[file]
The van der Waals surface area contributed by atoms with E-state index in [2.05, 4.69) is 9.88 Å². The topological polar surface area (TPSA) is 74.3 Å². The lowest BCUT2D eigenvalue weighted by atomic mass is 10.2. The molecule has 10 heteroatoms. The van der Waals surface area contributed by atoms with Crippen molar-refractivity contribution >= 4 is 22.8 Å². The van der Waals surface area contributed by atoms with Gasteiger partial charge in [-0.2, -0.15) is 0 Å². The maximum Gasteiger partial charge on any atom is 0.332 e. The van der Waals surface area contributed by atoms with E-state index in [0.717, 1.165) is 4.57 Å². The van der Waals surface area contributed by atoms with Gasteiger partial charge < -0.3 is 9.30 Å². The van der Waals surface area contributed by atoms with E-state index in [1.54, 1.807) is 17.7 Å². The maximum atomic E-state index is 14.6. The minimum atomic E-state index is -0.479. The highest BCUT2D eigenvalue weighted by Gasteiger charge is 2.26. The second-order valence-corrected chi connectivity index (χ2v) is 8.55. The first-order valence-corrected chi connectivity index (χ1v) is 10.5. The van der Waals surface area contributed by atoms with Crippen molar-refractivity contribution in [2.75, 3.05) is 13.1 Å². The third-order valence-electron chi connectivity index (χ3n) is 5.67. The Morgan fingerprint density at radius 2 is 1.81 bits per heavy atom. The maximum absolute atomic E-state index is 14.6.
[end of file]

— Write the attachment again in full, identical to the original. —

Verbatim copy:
The van der Waals surface area contributed by atoms with E-state index in [2.05, 4.69) is 9.88 Å². The topological polar surface area (TPSA) is 74.3 Å². The lowest BCUT2D eigenvalue weighted by atomic mass is 10.2. The molecule has 10 heteroatoms. The van der Waals surface area contributed by atoms with Crippen molar-refractivity contribution >= 4 is 22.8 Å². The van der Waals surface area contributed by atoms with Gasteiger partial charge in [-0.2, -0.15) is 0 Å². The maximum Gasteiger partial charge on any atom is 0.332 e. The van der Waals surface area contributed by atoms with E-state index in [0.717, 1.165) is 4.57 Å². The van der Waals surface area contributed by atoms with Gasteiger partial charge < -0.3 is 9.30 Å². The van der Waals surface area contributed by atoms with E-state index in [1.54, 1.807) is 17.7 Å². The maximum atomic E-state index is 14.6. The minimum atomic E-state index is -0.479. The highest BCUT2D eigenvalue weighted by Gasteiger charge is 2.26. The second-order valence-corrected chi connectivity index (χ2v) is 8.55. The first-order valence-corrected chi connectivity index (χ1v) is 10.5. The van der Waals surface area contributed by atoms with Crippen molar-refractivity contribution in [2.75, 3.05) is 13.1 Å². The third-order valence-electron chi connectivity index (χ3n) is 5.67. The Morgan fingerprint density at radius 2 is 1.81 bits per heavy atom. The maximum absolute atomic E-state index is 14.6.